Rare 1736 edition of De Fer's map of Poland, Lithania and the Ukraine.
The map is bounded by the Baltic, Moscovie, the Dniester and the Oder Rivers and extends to the Palatinat of Cracovia and Petit Tartaria on the Dniepr River. . Interesting detail throughout, including towns, wood, rivers, mountains, lakes, Duches and a host of to the details.
The coats of arms of Poland, Lithuania, Prussia, Curland and Russia are shown, along with a table of the Latitudes and Longitudes of the Principal cities in the region, Varsovie, Cracovie, Dantzick, Riga, Vienne, Stockholm, Vilna, Mitaw, Konigsberg, Leopol, Kaminiec, Bracklaw, Oczaskow, and Moscow.
The map was first issued by De Fer and engraved by Starckman in 1716. Several references note 2 states of the map, but we are aware of the 1716, 1736, 1760 and 1782 editions. While Guillaume Danet's name does not appear on the map, we suspect that this edition may have been issued by Danet. While the 1716 and 1782 editions have appeared at auction and in dealer catalogues in the past 20 years, this is the first example of the 1736 edition which we have seen offered for sale.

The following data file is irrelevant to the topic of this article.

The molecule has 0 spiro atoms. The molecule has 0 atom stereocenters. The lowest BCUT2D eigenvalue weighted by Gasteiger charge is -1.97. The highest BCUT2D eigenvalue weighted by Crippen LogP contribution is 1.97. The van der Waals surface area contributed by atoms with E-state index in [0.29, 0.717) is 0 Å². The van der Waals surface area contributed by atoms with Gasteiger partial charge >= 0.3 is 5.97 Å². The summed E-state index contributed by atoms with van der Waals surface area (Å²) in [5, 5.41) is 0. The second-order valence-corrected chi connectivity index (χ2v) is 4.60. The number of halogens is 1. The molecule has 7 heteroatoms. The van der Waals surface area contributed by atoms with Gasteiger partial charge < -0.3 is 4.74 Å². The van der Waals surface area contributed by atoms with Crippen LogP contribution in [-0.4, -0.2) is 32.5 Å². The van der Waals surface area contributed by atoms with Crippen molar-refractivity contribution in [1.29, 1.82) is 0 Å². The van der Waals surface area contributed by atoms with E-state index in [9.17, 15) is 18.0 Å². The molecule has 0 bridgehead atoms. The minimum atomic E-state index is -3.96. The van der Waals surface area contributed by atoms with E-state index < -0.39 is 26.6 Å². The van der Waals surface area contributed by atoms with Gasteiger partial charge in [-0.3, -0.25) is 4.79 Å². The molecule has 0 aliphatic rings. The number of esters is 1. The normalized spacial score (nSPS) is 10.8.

Nicholas de Fer (1646-1720) was the son of a map seller, Antoine de Fer, and grew to be one of the most well-known mapmakers in France in the seventeenth century. He was apprenticed at twelve years old to Louis Spirinx, an engraver. When his father died in 1673, Nicholas helped his mother run the business until 1687, when he became the sole proprietor.
His earliest known work is a map of the Canal of Languedoc in 1669, while some of his earliest engravings are in the revised edition of Methode pour Apprendre Facilement la Geographie (1685). In 1697, he published his first world atlas. Perhaps his most famous map is his wall map of America, published in 1698, with its celebrated beaver scene (engraved by Hendrick van Loon, designed by Nicolas Guerard). After his death in 1720, the business passed to his sons-in-law, Guillaume Danet and Jacques-Francois Benard.